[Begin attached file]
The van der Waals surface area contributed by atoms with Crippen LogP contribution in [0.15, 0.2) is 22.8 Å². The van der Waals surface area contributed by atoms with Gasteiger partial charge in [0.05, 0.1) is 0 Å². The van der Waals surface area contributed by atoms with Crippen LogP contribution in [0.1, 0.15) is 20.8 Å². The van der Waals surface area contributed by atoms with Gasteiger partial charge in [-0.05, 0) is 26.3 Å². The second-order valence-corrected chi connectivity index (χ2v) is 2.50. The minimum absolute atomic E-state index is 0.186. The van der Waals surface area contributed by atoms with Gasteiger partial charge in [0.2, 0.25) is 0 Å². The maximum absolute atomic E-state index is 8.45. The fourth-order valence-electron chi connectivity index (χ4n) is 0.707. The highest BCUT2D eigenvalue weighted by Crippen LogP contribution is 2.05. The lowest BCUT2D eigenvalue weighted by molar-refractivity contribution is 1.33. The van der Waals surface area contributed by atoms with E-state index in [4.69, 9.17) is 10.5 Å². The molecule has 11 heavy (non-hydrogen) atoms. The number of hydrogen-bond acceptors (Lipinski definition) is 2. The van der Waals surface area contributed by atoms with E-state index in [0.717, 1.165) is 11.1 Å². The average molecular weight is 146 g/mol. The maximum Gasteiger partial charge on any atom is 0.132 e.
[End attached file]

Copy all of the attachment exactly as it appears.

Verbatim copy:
The van der Waals surface area contributed by atoms with Crippen LogP contribution in [0.15, 0.2) is 22.8 Å². The van der Waals surface area contributed by atoms with Gasteiger partial charge in [0.05, 0.1) is 0 Å². The van der Waals surface area contributed by atoms with Crippen LogP contribution in [0.1, 0.15) is 20.8 Å². The van der Waals surface area contributed by atoms with Gasteiger partial charge in [-0.05, 0) is 26.3 Å². The second-order valence-corrected chi connectivity index (χ2v) is 2.50. The minimum absolute atomic E-state index is 0.186. The van der Waals surface area contributed by atoms with Gasteiger partial charge in [0.2, 0.25) is 0 Å². The maximum absolute atomic E-state index is 8.45. The fourth-order valence-electron chi connectivity index (χ4n) is 0.707. The highest BCUT2D eigenvalue weighted by Crippen LogP contribution is 2.05. The lowest BCUT2D eigenvalue weighted by molar-refractivity contribution is 1.33. The van der Waals surface area contributed by atoms with E-state index in [4.69, 9.17) is 10.5 Å². The molecule has 11 heavy (non-hydrogen) atoms. The number of hydrogen-bond acceptors (Lipinski definition) is 2. The van der Waals surface area contributed by atoms with E-state index in [0.717, 1.165) is 11.1 Å². The average molecular weight is 146 g/mol. The maximum Gasteiger partial charge on any atom is 0.132 e.